With these laws in mind, you can increase your chances of successfully challenging the garnishment order. Let's look at legal ways to accomplish it.

Object to the wage garnishment

Vermont allows its citizens to object to wage garnishment and avoid having their wages undergo illegal and unjust garnishment. Here are some reasons you can use:

  • You do not owe the debt in the order, or you paid the creditor, and they haven't updated their records.
  • The debt amount is incorrect, affecting the amount to be garnished.
  • The garnishment amount exceeds the legal limit under state or federal law.
  • You are going through financial hardship.

Once you choose the reason that fits your situation, file the objection with the court that issued the garnishment order and wait for a hearing to argue your case.

If you have other pending debt, take action before the creditor gets a garnishment order by responding with an Answer document immediately after you receive the first debt collection lawsuit letter. Here is George explaining how to draft an exceptional Answer.

File a claim of exemption

A claim of exemption allows you to object to the wage garnishment and asks the court to review the garnishment order and adjust the amount or eliminate the order. Sometimes, a creditor may want to garnish money that the law legally prohibits, for example:

  • If your income is beneath the poverty line
  • The government protects your income (veterans, retirement, and disability benefits)
  • More than 50% of your earnings support the household
  • The creditor’s calculation is inaccurate and thus exceeds the legal limit

After the judge hears and reviews your case, they will reduce, eliminate, or retain the garnishment order.

Negotiate with the creditor

The strict state and federal laws often make creditors dislike taking the garnishment route. Hence, you can ask them if they are willing to negotiate with you to settle the debt for less than you owe. When they agree, you must clear the entire debt, make a lump sum payment, and clear the remaining balance faster. This process is known as debt settlement.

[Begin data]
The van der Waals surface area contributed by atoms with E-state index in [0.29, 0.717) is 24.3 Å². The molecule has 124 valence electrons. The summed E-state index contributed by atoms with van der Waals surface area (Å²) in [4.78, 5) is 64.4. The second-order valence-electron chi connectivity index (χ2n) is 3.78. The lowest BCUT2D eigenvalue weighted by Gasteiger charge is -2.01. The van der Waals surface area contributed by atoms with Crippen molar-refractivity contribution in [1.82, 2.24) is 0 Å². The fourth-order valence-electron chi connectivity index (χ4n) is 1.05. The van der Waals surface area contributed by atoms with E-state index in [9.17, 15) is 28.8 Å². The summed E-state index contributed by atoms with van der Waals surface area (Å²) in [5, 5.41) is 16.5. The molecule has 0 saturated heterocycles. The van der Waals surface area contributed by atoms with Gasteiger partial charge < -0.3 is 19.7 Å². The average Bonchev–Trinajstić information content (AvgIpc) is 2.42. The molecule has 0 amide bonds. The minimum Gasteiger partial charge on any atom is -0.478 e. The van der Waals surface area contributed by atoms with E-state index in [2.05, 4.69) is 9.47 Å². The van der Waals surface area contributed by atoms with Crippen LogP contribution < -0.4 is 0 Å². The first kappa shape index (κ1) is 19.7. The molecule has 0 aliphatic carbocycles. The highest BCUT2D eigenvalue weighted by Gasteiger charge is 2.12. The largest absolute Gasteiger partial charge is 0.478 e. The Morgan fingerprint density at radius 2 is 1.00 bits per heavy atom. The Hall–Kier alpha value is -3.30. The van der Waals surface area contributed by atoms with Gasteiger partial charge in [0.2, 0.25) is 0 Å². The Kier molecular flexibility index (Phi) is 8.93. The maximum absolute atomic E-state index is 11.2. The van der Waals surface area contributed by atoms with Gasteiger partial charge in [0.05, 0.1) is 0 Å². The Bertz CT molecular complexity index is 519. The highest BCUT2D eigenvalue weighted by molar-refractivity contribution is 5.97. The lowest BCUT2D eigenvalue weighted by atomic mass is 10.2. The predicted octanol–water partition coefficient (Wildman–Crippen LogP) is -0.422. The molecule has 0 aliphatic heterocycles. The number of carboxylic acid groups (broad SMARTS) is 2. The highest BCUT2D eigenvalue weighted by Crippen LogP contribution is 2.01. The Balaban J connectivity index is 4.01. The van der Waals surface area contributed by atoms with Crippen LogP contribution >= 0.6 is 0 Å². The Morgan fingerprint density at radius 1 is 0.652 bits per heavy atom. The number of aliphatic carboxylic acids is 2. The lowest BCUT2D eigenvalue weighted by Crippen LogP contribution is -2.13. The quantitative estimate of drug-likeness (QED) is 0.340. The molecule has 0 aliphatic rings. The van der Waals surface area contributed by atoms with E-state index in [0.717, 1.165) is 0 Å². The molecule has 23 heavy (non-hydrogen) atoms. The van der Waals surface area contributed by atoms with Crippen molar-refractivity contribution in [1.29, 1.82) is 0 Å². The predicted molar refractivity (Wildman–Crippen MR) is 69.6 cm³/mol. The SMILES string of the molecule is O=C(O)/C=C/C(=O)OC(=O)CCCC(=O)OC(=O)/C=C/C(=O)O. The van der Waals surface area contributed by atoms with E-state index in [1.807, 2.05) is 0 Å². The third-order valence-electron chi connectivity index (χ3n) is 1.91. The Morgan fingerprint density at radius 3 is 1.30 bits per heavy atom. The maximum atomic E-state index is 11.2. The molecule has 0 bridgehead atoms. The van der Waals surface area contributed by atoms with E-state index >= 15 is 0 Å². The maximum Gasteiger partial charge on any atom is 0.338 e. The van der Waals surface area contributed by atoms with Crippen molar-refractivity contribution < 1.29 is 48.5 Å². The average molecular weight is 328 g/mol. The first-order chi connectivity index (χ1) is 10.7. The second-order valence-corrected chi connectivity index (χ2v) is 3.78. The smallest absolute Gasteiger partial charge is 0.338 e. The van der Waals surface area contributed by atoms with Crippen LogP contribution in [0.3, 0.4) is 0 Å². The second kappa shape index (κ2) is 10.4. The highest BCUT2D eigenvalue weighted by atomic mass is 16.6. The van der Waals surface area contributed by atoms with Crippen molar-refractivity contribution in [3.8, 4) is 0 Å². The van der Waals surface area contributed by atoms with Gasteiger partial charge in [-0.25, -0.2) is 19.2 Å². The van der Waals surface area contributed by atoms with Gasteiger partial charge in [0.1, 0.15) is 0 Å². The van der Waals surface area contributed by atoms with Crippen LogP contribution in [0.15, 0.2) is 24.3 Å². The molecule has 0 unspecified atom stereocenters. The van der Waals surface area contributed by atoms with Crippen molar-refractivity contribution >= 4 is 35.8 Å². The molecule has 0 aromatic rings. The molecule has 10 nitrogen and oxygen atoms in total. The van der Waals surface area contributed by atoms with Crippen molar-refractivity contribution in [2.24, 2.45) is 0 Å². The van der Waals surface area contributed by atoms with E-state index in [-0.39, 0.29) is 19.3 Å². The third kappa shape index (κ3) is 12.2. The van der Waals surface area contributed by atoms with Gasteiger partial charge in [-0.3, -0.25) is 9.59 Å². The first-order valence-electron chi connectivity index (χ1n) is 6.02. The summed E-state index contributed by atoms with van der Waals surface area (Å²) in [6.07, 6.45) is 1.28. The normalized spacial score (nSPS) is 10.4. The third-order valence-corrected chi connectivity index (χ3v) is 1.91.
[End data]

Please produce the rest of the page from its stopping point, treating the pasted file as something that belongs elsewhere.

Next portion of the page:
SoloSettle makes debt settlement simple

Debt settlement companies can be expensive, time-consuming, and even scammy. Luckily, you can work out a debt settlement on your own with the help of SoloSettle.

SoloSettle, powered by SoloSuit, is a tech-based approach to debt settlement. Our software helps you send and receive settlement offers until you reach an agreement with your creditor or debt collector.

Here are a few features that make SoloSettle unique:

  • You can settle debts of any size with SoloSettle. Many debt settlement companies require you to have a debt over $15k.
  • SoloSettle actively attempts to settle your debt, whereas many debt settlement companies take a more passive role, waiting for settlement offers to come to them.
  • SoloSettle is offered by SoloSuit, a trusted brand and a legitimate company. Many traditional debt settlement companies are actual scams.
  • SoloSettle has legal defense built in with SoloSuit. While settling, you can use SoloSuit to block lawsuits if you need. Most debt settlement companies don’t provide legal defense; if you’re sued for a debt you are on your own.

To learn more about how SoloSettle can help you settle your debt and avoid wage garnishment, check out this video:

What is SoloSuit?

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You can use SoloSuit to respond to a debt lawsuit, to send letters to collectors, and even to settle a debt.

SoloSuit's Answer service is a step-by-step web-app that asks you all the necessary questions to complete your Answer. Upon completion, we'll have an attorney review your document and we'll file it for you.

>>Read the FastCompany article: Debt Lawsuits Are Complicated: This Website Makes Them Simpler To Navigate